Public-Key Cryptography

Asymmetric cryptography, commonly called public-key cryptography, invented in 1976, encrypts data using two public and private keys. The public key is distributed, but the private key is kept private, and due to their mathematical link, data encryption with one key can only be decoded using the second key.

Public-key cryptography is frequently employed for secure communication, digital signatures, and online authentication. One of its main benefits is public-key cryptography’s ability to offer safe communication without requiring a shared secret key. Instead, every participant has a unique set of keys that they can use to encrypt and decrypt data.

Post-Quantum Cryptography (PQC)

Post-Quantum Cryptography (PQC) is made to withstand assaults from quantum computers, while quantum bits, also known as qubits, are used in quantum computers. They may execute some calculations far more quickly than conventional computers, which could leave many encryption techniques open to intrusion.

PQC is still an emerging field, but growing in significance as quantum computing technology develops. Even if the attacker has access to many qubits, PQC algorithms are made to be impervious to attacks from quantum computers.


NIST Encryption Standards are essential for assuring the safety of sensitive data in various applications. They offer a collection of recommendations and standards for encryption and cryptographic methods that assist enterprises in safeguarding their data against unwanted access and possible cyberattacks.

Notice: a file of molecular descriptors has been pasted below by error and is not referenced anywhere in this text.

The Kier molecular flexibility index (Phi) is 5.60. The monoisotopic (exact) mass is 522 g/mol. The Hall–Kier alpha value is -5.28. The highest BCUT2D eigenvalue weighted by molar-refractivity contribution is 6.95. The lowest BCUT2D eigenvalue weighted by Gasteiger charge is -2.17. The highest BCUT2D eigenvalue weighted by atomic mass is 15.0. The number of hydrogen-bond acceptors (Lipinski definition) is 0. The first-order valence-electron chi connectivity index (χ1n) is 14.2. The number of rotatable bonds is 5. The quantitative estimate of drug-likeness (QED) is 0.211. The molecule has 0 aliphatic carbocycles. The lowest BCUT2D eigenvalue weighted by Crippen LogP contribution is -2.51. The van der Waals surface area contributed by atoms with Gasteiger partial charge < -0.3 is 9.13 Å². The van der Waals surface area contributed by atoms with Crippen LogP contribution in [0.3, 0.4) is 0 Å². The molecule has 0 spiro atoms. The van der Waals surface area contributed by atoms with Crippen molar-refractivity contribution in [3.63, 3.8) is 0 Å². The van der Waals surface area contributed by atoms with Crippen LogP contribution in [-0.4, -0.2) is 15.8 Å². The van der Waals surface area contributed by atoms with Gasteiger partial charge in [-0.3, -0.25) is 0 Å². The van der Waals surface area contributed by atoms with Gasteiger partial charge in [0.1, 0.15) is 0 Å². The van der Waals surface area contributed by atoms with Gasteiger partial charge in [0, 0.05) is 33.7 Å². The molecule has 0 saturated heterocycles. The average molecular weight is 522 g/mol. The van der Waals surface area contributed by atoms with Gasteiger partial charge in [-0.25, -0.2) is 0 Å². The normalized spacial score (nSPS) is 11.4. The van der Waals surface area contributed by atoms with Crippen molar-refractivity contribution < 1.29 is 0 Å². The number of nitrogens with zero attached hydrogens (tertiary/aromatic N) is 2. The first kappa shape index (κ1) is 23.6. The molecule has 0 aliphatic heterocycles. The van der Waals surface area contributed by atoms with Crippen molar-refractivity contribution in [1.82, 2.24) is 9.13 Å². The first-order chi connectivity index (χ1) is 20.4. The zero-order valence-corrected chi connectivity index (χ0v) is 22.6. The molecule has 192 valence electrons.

Following the standards and recommendations set forth by NIST is crucial to maintain robust security measures, given the constantly shifting nature of cybersecurity threats. Organizations may significantly lower the risk of data breaches and ensure their sensitive data’s security, integrity, and availability by adhering to these guidelines.


  1. What is NIST Special Publication (SP) 800-131A Revision 2?

Special Publication (SP) 800-131A of the NIST Version 2 is a set of recommendations for using cryptography in applications that must adhere to FIPS 140-2 of the Federal Information Processing Standards. The document lists accepted cryptographic algorithms and protocols appropriate for usage in governmental organizations and other businesses that must adhere to FIPS 140-2.

  1. Why are there so many different types of encryption?

There are numerous encryption standards since there is no one-size-fits-all encryption solution because various applications and systems have varied security needs. However, as technology develops, new dangers and weaknesses are found, necessitating the development of new encryption standards to solve these problems.

  1. Which is the most widely used encryption standard?

The Advanced Encryption Standard (AES) is the most popular and widely used encryption standard. It is a type of symmetric key encryption that encrypts and decrypts data using the block cipher algorithm.

About the Author

What are NIST Encryption Standards? Why Do They Matter a Lot?Amar Basic is a dynamic and accomplished cyber security entrepreneur. He has been selected to represent the UAE in ISO SC 27 working group which is responsible for drafting and publishing many information security standards such as ISO 27001. As co-founder of CyberArrow, Amar has been instrumental in helping global organizations automate compliance and cybersecurity awareness.

Amar’s in-depth understanding of cyber security risks and mitigation techniques has earned him a reputation as a sought-after speaker and thought leader in the cyber security community.

In addition to his entrepreneurial pursuits, Amar is a strong advocate for cyber security awareness and education. He believes that building a safer digital world begins with educating people about cyber threats and best practices for protecting sensitive data.

Amar Basic can be reached online at LinkedIn , and at CyberArrow’s website =